Had never slogged through this book before...looked pretty grim. But I was totally caught up in the audio version...it's a transforming book....most of us never experience anything like this, but at least this gives us an idea of what it must have been like for these migrant workers (and still is to some extent). Don't miss this experience!
I am an avid listener. I listen between 75-100 hours per month on my iPhone: 60% fiction to 40% non-fiction.
The Grapes of Wrath is about family and its disintegration under the grips of the Great Depression. The mother, the main character, is an icon of strength and determination -- that's the only positive. You can’t help but admire her determination and leadership. I wish more people today would demonstrate her will for family unity and well-being. There are many lessons in this novel and a great deal of symbolism. As with many stories of this era, much is left unresolved and riddled with symbolism, which is not the style of today’s novels. Today we want everything tied up in a nice little package at the conclusion.
I enjoyed the work but I have to say it was not a favorite. I am pleased to have met the mother, but I think the other characters didn’t do anything for me and were rather flat. I remember being required to read this in high school – I didn’t, I read the Spark Notes instead and aced the test. Coming back to it 35 years later, I feel like I didn’t miss much. Unlike a Tale of Two Cities which I felt was a homerun and was pleased, The Grapes of Wrath left me flat just like the Jode family.
I love to listen or read books...I have always got one or two books on the go at any one time. I am happily married, and live a quiet life.
I loved this book, it engulfed me from the beginning. Showing the human suffering and bondage, was riveting. Always wondering how they are going to make it through another day. The bonds of family when it was tough just to survive on nothing was endearing...I would say that this is a must read book...my heart ached for each character in their individual struggles for survival and self worth...and survival, never loosing hope for a better day.
I woul rate this as one of the best, Dylan Baker adds the extra dimension, that my inner reading voice lacks. Steinbeck has an illustrative nature that puts you right in the middle of the dust bowl.
After writing multiple book reports though out my education (all based on Cliff Notes) I am proud to say I now have read this entire book and while it was not all that interesting at 15, it certainly was this time around....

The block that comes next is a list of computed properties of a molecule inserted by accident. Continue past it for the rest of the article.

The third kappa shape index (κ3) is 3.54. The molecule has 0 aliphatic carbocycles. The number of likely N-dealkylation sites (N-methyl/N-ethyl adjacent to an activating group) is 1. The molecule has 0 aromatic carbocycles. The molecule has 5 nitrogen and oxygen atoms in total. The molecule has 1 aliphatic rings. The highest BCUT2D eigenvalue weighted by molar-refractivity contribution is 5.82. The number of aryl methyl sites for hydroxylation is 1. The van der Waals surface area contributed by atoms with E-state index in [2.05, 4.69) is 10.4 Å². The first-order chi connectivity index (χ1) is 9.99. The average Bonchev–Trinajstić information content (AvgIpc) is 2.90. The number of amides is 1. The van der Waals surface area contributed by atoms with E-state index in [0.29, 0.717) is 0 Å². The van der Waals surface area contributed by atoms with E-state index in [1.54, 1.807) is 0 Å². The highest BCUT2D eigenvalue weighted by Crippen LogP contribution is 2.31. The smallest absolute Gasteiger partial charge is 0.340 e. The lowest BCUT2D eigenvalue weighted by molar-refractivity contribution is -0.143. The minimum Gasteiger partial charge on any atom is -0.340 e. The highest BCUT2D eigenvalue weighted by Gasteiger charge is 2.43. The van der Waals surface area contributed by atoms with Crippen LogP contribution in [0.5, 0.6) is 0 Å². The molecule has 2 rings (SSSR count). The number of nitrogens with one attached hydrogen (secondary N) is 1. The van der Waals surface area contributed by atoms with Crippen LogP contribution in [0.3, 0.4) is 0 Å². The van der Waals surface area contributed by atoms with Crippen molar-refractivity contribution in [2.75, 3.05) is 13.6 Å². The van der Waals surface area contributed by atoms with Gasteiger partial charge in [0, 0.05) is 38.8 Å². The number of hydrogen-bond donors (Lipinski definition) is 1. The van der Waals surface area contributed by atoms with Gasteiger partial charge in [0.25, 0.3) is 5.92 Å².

The audio version, with the expert handling of Dylan Baker, is far more enjoyable than the print version, because he brings the just-right tone of voice to each of the characters. The inter-chapters can be tricky to navigate and fully comprehend, in terms of their purpose, in print, but Baker made them sensible and clear-of-purpose. I am deeply impressed by this audio book!
If I could've spent the hours it takes for Baker to make his way through this tale in one sitting if only I didn't have a full-time job and family to mind...his reading was brilliant and the story--dare I bother to say?--is riveting.
This is not one to miss...if you are questioning whether or not to listen to this classic on audible.com, I implore you to buy it and listen. I have no doubt you will be glad you did!
The story is more like a meditation and the narrator navigates it beautifully.
Tom Jode...because he was so compelling. But I loved his inflection with the priest. And his women's voices were outstanding. Truly remarkable considering the scope of the story and the range of characters.
"A true American classic." (I've never read this book and I don't consider myself to be overly patriotic, but this story wouldn't be quite the same in any other setting)
This was my first experience with an audible "classic", with this story, with this length in audio form, and with this narrator. I truly can't imagine a better experience with this story.
Love this book. The narrator was just great - perfectly suited to the story. Real art on both sides of the equation. Then... there's that the harmonica. Not that I have problem with harmonicas perse, but... not ramrodded into your brain in the dead of night... And! It's really good harmonica--but I need that harmonica in this recording like I need a toaster in my bathtub.
In "The Grapes of Wrath" Steinbeck tells of the story of the Great Dust Bowl. To tell it in both a personal and national perspective he alternates his chapters between the story of the Joad family and the broader story of the land and nation. Because he alternates the storytelling in this way, I thought the harmonica interlude spurned by many of the reviewers would actually be welcome, signaling the change from the personal story of the Joads to the collective story of the land and its inhabits.
It was NOT welcome, but jarring. The harmonica was recorded so much louder than Dylan Baker, the narrator, that a number of times it literally made me jump, so startling and out of place did it sound.
Dylan Baker did a great job of differentiating between the characters, but the cadence was so slow I sped it up on my Kindle.
I eventually gave up on this version and read the book.
"Grapes of Wrath" is well worth the read, and maybe a listen, but not this version.
This story still holds up as a great american story, I loved listening to this true classic..